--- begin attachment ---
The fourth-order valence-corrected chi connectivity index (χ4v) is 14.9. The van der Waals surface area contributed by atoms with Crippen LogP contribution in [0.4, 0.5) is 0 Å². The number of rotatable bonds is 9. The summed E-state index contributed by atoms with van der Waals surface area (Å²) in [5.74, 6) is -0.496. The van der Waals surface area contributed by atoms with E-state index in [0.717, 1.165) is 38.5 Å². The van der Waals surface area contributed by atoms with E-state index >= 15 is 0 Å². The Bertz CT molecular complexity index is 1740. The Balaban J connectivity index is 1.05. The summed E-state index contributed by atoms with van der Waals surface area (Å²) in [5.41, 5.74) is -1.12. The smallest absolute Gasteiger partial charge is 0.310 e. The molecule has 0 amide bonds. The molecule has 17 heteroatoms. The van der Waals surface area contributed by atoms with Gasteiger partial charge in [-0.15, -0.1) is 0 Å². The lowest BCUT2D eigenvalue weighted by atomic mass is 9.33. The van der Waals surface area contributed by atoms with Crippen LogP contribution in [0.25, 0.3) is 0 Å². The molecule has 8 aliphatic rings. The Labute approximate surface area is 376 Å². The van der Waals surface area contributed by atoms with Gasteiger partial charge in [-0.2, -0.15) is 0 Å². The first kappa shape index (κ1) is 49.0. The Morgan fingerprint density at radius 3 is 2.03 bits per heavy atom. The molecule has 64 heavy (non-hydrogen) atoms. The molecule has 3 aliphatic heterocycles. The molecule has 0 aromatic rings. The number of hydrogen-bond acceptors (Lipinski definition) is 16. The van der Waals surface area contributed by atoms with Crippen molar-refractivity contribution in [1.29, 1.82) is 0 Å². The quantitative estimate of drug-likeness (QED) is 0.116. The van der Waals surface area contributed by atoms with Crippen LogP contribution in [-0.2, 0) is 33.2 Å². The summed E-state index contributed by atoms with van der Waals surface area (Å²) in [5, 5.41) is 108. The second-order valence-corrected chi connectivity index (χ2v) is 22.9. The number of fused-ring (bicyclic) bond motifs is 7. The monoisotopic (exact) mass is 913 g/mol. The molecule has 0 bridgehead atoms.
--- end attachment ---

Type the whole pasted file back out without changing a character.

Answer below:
The fourth-order valence-corrected chi connectivity index (χ4v) is 14.9. The van der Waals surface area contributed by atoms with Crippen LogP contribution in [0.4, 0.5) is 0 Å². The number of rotatable bonds is 9. The summed E-state index contributed by atoms with van der Waals surface area (Å²) in [5.74, 6) is -0.496. The van der Waals surface area contributed by atoms with E-state index in [0.717, 1.165) is 38.5 Å². The van der Waals surface area contributed by atoms with E-state index >= 15 is 0 Å². The Bertz CT molecular complexity index is 1740. The Balaban J connectivity index is 1.05. The summed E-state index contributed by atoms with van der Waals surface area (Å²) in [5.41, 5.74) is -1.12. The smallest absolute Gasteiger partial charge is 0.310 e. The molecule has 0 amide bonds. The molecule has 17 heteroatoms. The van der Waals surface area contributed by atoms with Gasteiger partial charge in [-0.15, -0.1) is 0 Å². The lowest BCUT2D eigenvalue weighted by atomic mass is 9.33. The van der Waals surface area contributed by atoms with Crippen LogP contribution in [0.25, 0.3) is 0 Å². The molecule has 8 aliphatic rings. The Labute approximate surface area is 376 Å². The van der Waals surface area contributed by atoms with Gasteiger partial charge in [-0.2, -0.15) is 0 Å². The first kappa shape index (κ1) is 49.0. The Morgan fingerprint density at radius 3 is 2.03 bits per heavy atom. The molecule has 64 heavy (non-hydrogen) atoms. The molecule has 3 aliphatic heterocycles. The molecule has 0 aromatic rings. The number of hydrogen-bond acceptors (Lipinski definition) is 16. The van der Waals surface area contributed by atoms with Crippen molar-refractivity contribution in [1.29, 1.82) is 0 Å². The quantitative estimate of drug-likeness (QED) is 0.116. The van der Waals surface area contributed by atoms with Crippen LogP contribution in [-0.2, 0) is 33.2 Å². The summed E-state index contributed by atoms with van der Waals surface area (Å²) in [5, 5.41) is 108. The second-order valence-corrected chi connectivity index (χ2v) is 22.9. The number of fused-ring (bicyclic) bond motifs is 7. The monoisotopic (exact) mass is 913 g/mol. The molecule has 0 bridgehead atoms.